Sunday, May 27, 2012

Clapper Rail, Everybody. Everybody, Clapper Rail!

There are few things more annoying than hearing a bird you know is right in front of you, yet you are unable to find and see it! Moving into an apartment adjacent to a marsh, I was prepared to live the rest of my time here with this annoying feeling always lingering. Why, you ask? It's those darn Clapper Rails! On many days, at just about any time of day, I will hear that clap, clap, clap, clap, clap. Of course, from my apartment, it's expected that we would not be able to see them skulking in the marsh. 

Great Egret

Gull-billed Tern

But even when we'd venture out into the marsh and would be probably within feet of at least one Clapper Rail, but probably several, we'd hear that distinctive call, but they were nowhere to be found. They seem to be good voice-throwers, or just sneaky and fast movers because as soon as we thought we had pinpointed the exact location, the call would be coming from somewhere else.

Panorama of Skimmer skimming and catching a fish

Well, we have finally gained some assurance that Clapper Rails are indeed out there and we are not just hearing things. While I was working last weekend, Nick had gone scouting for some shorebirds at a boat ramp area nearby that has some excellent mud flats at low tide. Amongst the decent variety of birds he saw out there, including Dunlin, Black-necked Stilts, Gull-billed terns, and Skimmers, he also got a great look at none other than a Clapper Rail. When I called him on my way home from work, he said, "You're going to hate me" as he gently let me know that he got great looks at this secretive bird who has not been on our visual list for the year.

Ta Da! The elusive Clapper Rail!

Clapper Rail with a crabby snack

Struggling to keep a hold of that little crab

I must admit that I was a bit disappointed that I missed this sighting although I was excited for Nick to see one. But since I had the next 2 days off, I had a chance to go out on my own and see for myself if I could have any luck at the boat ramp. So this past Tuesday, I headed down to the area, and before I walked all the way down the walkway, there was a Clapper Rail staring me right in the face. I ran back to my car to grab my camera, and was relieved to find that he was still out there upon my return. And boy, did he give me a show! Not only did he come out fairly close (within 10 feet), but he also showed off his clapping-sound-making skills AND his feeding skills for at least 10 minutes or so, which is an epic amount of time to view a secretive rail.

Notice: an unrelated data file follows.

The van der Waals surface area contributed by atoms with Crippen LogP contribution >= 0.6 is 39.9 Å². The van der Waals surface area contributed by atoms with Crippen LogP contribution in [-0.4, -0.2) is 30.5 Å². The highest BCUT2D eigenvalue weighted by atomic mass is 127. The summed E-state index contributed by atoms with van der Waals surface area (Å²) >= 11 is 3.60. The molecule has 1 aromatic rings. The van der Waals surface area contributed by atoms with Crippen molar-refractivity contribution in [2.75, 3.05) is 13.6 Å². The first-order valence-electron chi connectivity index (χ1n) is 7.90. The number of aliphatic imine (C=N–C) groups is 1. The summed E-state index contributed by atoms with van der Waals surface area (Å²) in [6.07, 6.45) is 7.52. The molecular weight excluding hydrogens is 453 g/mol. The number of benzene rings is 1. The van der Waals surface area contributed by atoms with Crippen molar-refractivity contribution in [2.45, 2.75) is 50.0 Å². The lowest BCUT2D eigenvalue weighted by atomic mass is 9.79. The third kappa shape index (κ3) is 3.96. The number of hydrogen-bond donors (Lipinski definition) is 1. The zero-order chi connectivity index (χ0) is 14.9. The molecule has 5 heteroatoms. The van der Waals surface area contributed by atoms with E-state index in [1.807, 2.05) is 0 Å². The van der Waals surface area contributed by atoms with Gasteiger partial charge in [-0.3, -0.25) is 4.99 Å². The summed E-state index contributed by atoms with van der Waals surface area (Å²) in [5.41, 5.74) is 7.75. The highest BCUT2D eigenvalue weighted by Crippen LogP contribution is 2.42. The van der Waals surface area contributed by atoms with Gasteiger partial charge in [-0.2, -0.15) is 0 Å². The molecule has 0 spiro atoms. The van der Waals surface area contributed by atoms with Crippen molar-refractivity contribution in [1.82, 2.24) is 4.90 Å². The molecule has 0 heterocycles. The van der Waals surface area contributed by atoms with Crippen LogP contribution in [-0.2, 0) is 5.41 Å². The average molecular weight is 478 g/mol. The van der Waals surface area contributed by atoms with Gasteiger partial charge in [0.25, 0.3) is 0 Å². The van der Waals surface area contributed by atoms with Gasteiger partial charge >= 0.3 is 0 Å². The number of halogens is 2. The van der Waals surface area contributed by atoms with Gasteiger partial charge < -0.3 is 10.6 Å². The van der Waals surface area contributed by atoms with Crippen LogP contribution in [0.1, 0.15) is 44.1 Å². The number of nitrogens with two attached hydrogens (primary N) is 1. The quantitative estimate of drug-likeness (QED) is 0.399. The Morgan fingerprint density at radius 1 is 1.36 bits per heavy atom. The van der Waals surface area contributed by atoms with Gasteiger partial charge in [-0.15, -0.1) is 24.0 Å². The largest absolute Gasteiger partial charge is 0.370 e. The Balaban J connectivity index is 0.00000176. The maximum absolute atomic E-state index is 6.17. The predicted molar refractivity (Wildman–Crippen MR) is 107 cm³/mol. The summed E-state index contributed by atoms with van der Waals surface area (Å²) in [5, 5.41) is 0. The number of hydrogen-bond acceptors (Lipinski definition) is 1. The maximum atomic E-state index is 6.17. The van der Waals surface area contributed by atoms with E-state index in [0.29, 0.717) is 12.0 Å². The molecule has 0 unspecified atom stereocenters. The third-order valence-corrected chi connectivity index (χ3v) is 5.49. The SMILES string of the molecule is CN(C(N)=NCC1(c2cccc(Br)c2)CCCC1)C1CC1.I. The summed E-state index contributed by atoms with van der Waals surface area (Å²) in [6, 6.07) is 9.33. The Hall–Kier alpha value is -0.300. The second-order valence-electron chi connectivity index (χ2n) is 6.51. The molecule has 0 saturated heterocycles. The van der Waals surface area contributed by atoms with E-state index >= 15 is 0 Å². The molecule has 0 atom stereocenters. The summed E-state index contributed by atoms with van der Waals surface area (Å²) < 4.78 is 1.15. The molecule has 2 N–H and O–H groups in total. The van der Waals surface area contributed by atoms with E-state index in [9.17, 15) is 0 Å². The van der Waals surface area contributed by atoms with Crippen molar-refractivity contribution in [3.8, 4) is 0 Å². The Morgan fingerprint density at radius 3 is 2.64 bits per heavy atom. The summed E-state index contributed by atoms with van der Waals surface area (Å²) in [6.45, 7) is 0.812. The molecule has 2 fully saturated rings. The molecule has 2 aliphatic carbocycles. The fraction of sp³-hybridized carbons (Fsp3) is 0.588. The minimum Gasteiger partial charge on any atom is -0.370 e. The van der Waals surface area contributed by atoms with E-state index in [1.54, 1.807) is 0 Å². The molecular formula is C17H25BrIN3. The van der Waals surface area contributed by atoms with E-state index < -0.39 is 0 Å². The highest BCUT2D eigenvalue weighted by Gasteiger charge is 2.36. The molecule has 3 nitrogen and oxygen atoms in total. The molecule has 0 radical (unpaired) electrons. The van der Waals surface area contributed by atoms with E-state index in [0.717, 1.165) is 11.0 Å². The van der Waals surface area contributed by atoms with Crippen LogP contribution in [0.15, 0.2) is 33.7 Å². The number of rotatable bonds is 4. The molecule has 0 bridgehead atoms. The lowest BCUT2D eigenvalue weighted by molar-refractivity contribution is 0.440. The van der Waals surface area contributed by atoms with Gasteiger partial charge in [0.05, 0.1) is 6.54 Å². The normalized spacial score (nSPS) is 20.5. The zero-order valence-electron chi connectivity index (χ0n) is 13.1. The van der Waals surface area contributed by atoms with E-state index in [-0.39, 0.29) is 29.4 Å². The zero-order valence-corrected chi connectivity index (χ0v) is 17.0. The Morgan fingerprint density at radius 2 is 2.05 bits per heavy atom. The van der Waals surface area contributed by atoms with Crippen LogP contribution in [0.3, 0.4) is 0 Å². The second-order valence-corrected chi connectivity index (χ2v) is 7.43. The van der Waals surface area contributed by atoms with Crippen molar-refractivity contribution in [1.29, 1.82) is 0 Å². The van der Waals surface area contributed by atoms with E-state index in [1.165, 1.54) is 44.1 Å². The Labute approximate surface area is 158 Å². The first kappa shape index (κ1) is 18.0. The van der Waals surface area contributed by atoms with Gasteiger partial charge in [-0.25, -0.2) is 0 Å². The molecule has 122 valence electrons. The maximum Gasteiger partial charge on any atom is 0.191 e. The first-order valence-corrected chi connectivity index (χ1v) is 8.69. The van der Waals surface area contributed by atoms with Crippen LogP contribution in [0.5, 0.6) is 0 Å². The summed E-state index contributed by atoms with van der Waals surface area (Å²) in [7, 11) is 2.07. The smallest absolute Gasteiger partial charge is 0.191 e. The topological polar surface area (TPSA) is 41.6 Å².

The Clapper Rail out and about
Clapper Rail making that clapping sound. The sun shines for just a second!

(You will have to forgive the shakey quality of the video. I must have been too excited to keep my hands still while trying to figure out how to use the video function on my DSLR for the first time!)

I even saw another one at one point on the other side of the boat ramp. This one may have been a juvenile as it appeared to have a browner, fuzzier wash all over and was making a different kind of sound.

Clapper Rail showing his skulking skills

Clapper Rail walking through the dead reeds

Clapper Rail puffed up

Victory was mine! And not only on this day, but later in the week, too, as Nick and I went to the boat ramp after he got out of work to enjoy the sights and sound of the mud flats at low tide. The Clapper Rail again came out in the open and let us really study him visually as he pranced around, calling aloud. He dashed in and out of the reeds, showing off why we have the term "skinny as a rail."

This is how I would usually picture seeing a Clapper Rail

Why did the Clapper Rail cross the road?...

To get to the other side, of course! ;-)


  1. Some great shots in there! I've only found one spot that had really "confiding" Clappers (a random marsh in Texas), and that was before I was using an SLR.

    They're cool birds, I just saw a couple today myself. I like their thick legs for some reason.

    1. Thanks, Steve! They are cool birds. I just wish I could see them more often!

  2. For this, I surely Clap my hands.
    Great shots Maureen. I imagine you all had to brave lots of mosquitos and flesh-eating Dunlin (a rarer subspecies, to be fair) to get these shots, and they're definitely worth Railing about.

    Have a great week Ranger Leong-Kee

    1. Hah! Thanks, Laurence. Actually, the bugs weren't really biting, surprisingly. I suppose the breeze were keeping those nasty mosquitos at bay. And no sign of the flesh-eating Dunlin. =)

  3. So good that you finally got to see that bird. Great shots! This one is still on my list to get.

    1. Thanks, Dina! It's such a relief to finally see one, especially one so obliging.

  4. Sweet shots of the Rail!!! And congrats on your sighting. That is great that you were not only able to see the Rail, but able to see it in action. I love the skimming Skimmers also, great photo!

    1. Thanks, Tammy! We couldn't have asked for a better display from a Clapper Rail. He was truly awesome to watch. And who doesn't love a skimmer?! They're so bizarrely wonderful-looking.

  5. I love to hear Clapper Rails... they are one of the few birds I can identify by ear. Love all the photos... particularly the one of the CR in the sun.

    Why did the chicken NOT cross the road?... He didn't want his motives being questioned. ;)

    1. Thanks, Tracy! They are fun to hear, aren't they?! Thanks for stopping by =)